During the years 1831-1855 Faraday read before the Royal Society a series of 30 papers that were published in his three-volume ‘Experimental Researches in Electricity’. His bibliography lists nearly 500 printed papers, of which only three were jointly written papers. Today we might call Faraday a physicist, but the term did not come into usage until the late 1860’s, and the description ‘chemist, electrician and natural philosopher’ more clearly describes the immense range of Faraday’s investigations. By 1844 he had been elected to about 70 scientific societies, but Faraday declined nomination as President of the Royal Society. As Cantor remarks ‘…as a Christian Faraday felt that no God-given moment should be wasted. His time had to be strictly controlled. He pursued both his science and his religion with total dedication’.
Work, finish, publish
Faraday’s advice to a younger scientist to ‘Work, finish, publish’, is an aphorism that would serve as a useful reminder on the wall of any modern laboratory. Yet Faraday still found time to take a keen appreciation in the arts, read novels vociferously and spent many hours a week visiting the poor and sick in the context of his job as an elder of his local church in London. In fact he was an enthusiastic collector of engravings, lithographs, and photographs, particularly portraits. He developed lasting friendships with many of the leading artists of London and served as an advisor to the British Museum, National Gallery, and Westminster Abbey on the preservation of sculpture and architecture.
One of Faraday’s jobs in the Royal Institution was to give regular public lectures that would bring the public up-to-date on the latest scientific discoveries. There was an immense public interest in science in early Victorian England. Nervous at the start of his new responsibility, Faraday soon became a confident and gifted lecturer, incorporating experiments into his lectures and quickly establishing a rapport with his largely non-specialist audiences. His obvious enthusiasm for his subject was infectious. ‘All is a sparking stream of eloquence and experimental illustration’ enthused William Crookes after one of Faraday’s lectures. Faraday rarely alluded to religion as such during his public lectures, but the religious message was implicit in the sense of wonder that he set out to evoke in the remarkable properties of God’s world. In a private lecture given before Prince Albert in 1849 Faraday expounded the wonders of magnetism and the influence that it appeared to exert on every particle in the universe: ‘What its great purpose is, seems to be looming in the distance before us….and I cannot doubt that a glorious discovery in natural knowledge, and of the wisdom and power of God in the creation, is awaiting our age’.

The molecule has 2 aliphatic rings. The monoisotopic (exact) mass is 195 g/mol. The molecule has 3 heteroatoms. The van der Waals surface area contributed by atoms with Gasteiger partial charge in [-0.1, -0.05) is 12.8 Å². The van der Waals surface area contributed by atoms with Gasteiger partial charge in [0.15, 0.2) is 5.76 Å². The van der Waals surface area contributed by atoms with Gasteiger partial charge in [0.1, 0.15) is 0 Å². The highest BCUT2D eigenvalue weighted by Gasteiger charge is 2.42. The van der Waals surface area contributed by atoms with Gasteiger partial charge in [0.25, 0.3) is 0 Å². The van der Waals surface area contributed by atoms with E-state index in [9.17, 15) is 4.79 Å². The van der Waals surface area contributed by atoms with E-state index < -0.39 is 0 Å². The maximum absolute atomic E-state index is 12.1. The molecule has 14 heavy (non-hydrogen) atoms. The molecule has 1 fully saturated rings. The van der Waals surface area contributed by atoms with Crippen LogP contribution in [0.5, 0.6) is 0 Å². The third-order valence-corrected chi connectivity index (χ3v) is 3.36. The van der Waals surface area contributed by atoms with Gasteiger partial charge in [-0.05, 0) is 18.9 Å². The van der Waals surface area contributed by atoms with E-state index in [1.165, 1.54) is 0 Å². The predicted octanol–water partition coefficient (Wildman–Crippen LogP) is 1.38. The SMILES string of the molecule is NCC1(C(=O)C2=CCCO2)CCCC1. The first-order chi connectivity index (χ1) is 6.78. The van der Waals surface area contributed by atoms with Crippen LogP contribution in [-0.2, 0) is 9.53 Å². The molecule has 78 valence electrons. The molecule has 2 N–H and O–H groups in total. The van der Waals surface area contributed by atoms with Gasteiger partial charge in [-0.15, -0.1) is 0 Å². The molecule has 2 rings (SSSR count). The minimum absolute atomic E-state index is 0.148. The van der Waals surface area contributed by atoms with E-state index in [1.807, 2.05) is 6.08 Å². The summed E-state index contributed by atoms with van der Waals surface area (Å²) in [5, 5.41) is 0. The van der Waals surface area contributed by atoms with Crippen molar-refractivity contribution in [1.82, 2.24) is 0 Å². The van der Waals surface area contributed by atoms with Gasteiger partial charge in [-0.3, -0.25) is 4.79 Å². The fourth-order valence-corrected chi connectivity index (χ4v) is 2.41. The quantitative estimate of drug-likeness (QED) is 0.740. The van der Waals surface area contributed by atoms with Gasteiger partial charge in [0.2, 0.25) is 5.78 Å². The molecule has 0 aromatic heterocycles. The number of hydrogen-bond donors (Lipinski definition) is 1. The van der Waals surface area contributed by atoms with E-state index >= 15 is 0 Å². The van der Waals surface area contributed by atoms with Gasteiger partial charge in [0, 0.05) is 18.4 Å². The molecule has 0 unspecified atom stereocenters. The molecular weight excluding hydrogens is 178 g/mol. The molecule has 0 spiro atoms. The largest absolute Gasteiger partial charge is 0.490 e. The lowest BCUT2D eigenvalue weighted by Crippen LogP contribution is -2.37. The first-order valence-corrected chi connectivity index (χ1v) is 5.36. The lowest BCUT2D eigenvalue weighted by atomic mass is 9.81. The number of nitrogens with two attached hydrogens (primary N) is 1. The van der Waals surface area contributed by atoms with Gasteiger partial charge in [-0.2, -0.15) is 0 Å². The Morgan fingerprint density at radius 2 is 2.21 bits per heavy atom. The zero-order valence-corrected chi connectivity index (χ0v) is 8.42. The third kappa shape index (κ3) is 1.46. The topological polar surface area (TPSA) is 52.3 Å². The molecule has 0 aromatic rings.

Faraday belonged to a small nonconformist denomination and his Christian convictions shaped his attitude towards his science as much as to other aspects of his life. Faraday firmly believed in God as creator, but was critical of the natural theology that dominated much early Victorian science, and neither did he look to the Bible as a source of scientific information. Like Bacon, Faraday was convinced that the book of God’s world and the book of God’s word had the same author, so that ‘the natural works of God can never by any possibility come into contradiction with the higher things that belong to our future existence…’ The source of knowledge about salvation was derived from the Biblical revelation of God’s working in history through the people of Israel in the Old Covenant, and then by God sending his Son to die on the cross and rise from the dead in order to secure the New Covenant. Such knowledge could not be derived by investigations of the natural world, which were sufficient only to indicate God’s existence and power.